For Crissakes, Boston! Eleven percent!??
What happened to the town that gave the world “Vote early and often for Curley?”
The campaign ditty for James Michael Curley, the Rascal King and former Mayor, Governor and Congressman, was an early 20th century wink-and-a-nod to the ward boss days when there was plenty of motivation to get to the polls.
There were shenanigans, too, no doubt. Later, Bill Bulger would joke that no election result in Southie was certain until the totals came in from St. Augustine’s cemetery.
The late Dapper O’Neil— who used to chauffer Curley around town in his younger days before he became a candidate and city councillor himself— would often brag that they’d have to weigh his votes rather than count ‘em on election night. O’Neil was right about that, until he wasn’t. The ‘Dap’ got put out on his ear by Mike Flaherty in ’99. (Full disclosure: I still happily throw Flaherty one of my four votes for doing us that service 20 years ago.)
But gone are the days when “too many” voters showing up is even a remote concern. To the contrary: Monday brought a new low-water mark for a city that’s supposedly bursting at the seams with new residents.
Serious question: How is a city that can barely muster one-tenth of its registered voters to pick leaders going to govern itself going forward? Probably not very well.
Some will argue that voters who stay home send a message of their own. And that might be true in an election filled with the toxicity that’s set permanently to “firehose” on the national stage.
But it’s really stretching it to find any justification for this one. It seems straight-up lazy. It is lazy.
How vapid and self-absorbed and pampered must a person be to not care about his or her own neighborhood or city enough to make it to a polling station once or twice a year? That’s pretty weak for a city that likes to fancy itself “strong.”
The truth is we increasingly want other people to do the mundane day-to-day tasks of life for us. Want to get dinner, but you ran outta time? There’s an app for that.
Grocery shopping sucks and I want to spend an extra 45 at the gym. There’s an app for that.
Missed the pre-sale for the Post Malone concert? No biggie. Just use that app that lets you buy a ticket ten minutes before the show. Or sell it because you don’t feel like going anymore. Smart people have figured out how you can do that and not, you know, commit fraud.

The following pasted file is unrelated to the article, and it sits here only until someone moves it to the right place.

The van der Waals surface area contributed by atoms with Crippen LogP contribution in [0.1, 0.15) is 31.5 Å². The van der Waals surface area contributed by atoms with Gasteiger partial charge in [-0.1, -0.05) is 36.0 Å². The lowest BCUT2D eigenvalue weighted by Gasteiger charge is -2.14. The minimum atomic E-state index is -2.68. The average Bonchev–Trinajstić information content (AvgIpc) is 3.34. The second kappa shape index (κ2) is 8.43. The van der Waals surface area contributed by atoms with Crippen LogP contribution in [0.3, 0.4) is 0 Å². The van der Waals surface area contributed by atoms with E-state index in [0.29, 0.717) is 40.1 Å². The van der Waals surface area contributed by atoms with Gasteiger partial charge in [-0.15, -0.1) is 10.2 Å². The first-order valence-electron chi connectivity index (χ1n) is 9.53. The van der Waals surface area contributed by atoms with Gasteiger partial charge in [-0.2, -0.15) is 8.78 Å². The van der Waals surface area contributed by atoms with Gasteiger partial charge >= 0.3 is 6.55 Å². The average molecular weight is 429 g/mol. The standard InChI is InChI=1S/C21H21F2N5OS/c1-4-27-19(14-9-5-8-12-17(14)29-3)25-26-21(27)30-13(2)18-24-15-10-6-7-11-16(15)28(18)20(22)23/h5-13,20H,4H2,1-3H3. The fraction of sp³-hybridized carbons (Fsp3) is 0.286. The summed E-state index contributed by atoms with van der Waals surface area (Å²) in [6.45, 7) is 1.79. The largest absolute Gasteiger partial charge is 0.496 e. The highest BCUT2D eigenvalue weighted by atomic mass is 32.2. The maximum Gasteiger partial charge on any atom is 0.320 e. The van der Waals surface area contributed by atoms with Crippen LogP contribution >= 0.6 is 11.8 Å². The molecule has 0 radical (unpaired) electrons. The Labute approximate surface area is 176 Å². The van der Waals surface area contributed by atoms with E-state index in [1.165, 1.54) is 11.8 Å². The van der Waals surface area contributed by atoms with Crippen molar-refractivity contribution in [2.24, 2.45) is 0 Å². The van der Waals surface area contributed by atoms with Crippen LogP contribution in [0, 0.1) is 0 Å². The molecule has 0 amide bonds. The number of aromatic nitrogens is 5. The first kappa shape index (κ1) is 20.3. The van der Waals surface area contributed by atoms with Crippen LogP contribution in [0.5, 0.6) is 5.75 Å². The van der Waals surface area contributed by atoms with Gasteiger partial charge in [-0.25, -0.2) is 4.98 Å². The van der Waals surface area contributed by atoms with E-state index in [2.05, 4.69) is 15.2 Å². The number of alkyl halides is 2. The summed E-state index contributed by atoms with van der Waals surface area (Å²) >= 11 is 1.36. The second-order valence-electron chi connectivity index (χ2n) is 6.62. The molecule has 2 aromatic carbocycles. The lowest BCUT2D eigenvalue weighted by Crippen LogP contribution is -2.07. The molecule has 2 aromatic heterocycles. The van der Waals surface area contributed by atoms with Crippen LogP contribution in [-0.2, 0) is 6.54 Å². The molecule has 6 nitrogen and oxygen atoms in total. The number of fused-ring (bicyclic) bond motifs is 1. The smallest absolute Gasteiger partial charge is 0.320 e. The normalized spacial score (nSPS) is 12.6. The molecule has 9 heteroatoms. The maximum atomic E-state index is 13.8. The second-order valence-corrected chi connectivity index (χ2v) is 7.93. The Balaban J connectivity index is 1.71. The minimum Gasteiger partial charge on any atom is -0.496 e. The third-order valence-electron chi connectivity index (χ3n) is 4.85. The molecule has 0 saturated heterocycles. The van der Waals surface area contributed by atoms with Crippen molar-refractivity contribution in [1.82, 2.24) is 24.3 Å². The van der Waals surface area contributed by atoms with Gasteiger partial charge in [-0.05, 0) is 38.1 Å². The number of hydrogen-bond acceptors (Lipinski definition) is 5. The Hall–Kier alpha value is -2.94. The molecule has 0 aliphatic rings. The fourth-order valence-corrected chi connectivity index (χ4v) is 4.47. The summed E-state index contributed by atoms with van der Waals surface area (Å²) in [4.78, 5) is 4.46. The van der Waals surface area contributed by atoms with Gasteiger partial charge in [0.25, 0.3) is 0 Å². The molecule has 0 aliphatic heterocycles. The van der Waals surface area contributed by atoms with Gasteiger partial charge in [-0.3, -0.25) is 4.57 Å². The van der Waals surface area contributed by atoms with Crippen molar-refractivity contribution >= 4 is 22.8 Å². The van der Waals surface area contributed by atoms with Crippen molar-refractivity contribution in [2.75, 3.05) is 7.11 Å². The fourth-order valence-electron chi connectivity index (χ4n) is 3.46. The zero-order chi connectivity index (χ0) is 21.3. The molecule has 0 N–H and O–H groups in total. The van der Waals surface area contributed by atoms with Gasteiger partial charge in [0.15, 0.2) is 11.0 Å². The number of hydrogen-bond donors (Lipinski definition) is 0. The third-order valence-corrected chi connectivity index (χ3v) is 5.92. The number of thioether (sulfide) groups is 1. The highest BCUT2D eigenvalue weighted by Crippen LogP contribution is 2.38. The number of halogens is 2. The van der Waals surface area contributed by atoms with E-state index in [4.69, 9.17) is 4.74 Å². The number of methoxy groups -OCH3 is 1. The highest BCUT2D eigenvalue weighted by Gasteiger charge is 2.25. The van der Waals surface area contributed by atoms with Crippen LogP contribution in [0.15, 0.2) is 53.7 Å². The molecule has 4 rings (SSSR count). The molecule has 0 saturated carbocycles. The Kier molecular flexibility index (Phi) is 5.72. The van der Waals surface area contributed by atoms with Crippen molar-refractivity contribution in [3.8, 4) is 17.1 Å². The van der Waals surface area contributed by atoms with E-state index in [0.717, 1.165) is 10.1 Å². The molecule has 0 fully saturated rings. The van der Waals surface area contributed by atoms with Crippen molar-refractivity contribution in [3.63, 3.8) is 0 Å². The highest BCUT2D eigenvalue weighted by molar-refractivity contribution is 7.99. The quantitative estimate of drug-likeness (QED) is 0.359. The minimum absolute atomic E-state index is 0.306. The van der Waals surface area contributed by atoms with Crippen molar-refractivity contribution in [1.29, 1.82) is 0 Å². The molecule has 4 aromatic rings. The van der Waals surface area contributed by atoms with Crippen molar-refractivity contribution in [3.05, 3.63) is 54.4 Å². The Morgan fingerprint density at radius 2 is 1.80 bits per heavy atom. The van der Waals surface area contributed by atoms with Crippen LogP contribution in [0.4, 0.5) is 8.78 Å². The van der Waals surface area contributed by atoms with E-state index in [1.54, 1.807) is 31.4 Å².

White Claws running low? No stress. Drizly!
Voting is a pain in the ass, too, right? There’s no parking at the polling station. I have to run a gauntlet of pollworkers. I have to pick up the kids.I don’t want to be late for work.
Also, I’ve been too busy to even know there was an election today. Who even are these people?
Well, guess what? Sorry! There’s no app for democracy.
But maybe there should be. Maybe we should just give up the ghost on this one person-one vote concept. Let’s create an app that lets us hire a substitute voter. It’ll be like Instacart but instead of soy milk and seltzer, we can punch in our slate of council picks and send some gig-economy rando to the polls for us.
The app could let you scroll through your menu of candidates, read their positions on issues and see how many elections they missed since turning 18. We’d at least have semi-informed voters and a better turnout.
And, chances are it’d be like the “good old days” when some boyo on the Curley payroll voted 18 times in 18 different wards of the city. Except this time, it would be perfectly legit to “vote early and often.”
What’s that you say? We may not need to send some Instacarter hurtling across the city to vote for us? We could just have a system where we could vote remotely and securely from wherever we were?
I mean, that sounds kind of crazy.
But you know what’s crazier? 11 percent turnout.
Where do I download?
Bill Forry is editor and publisher of the Dorchester Reporter. Follow him on Twitter @BillForry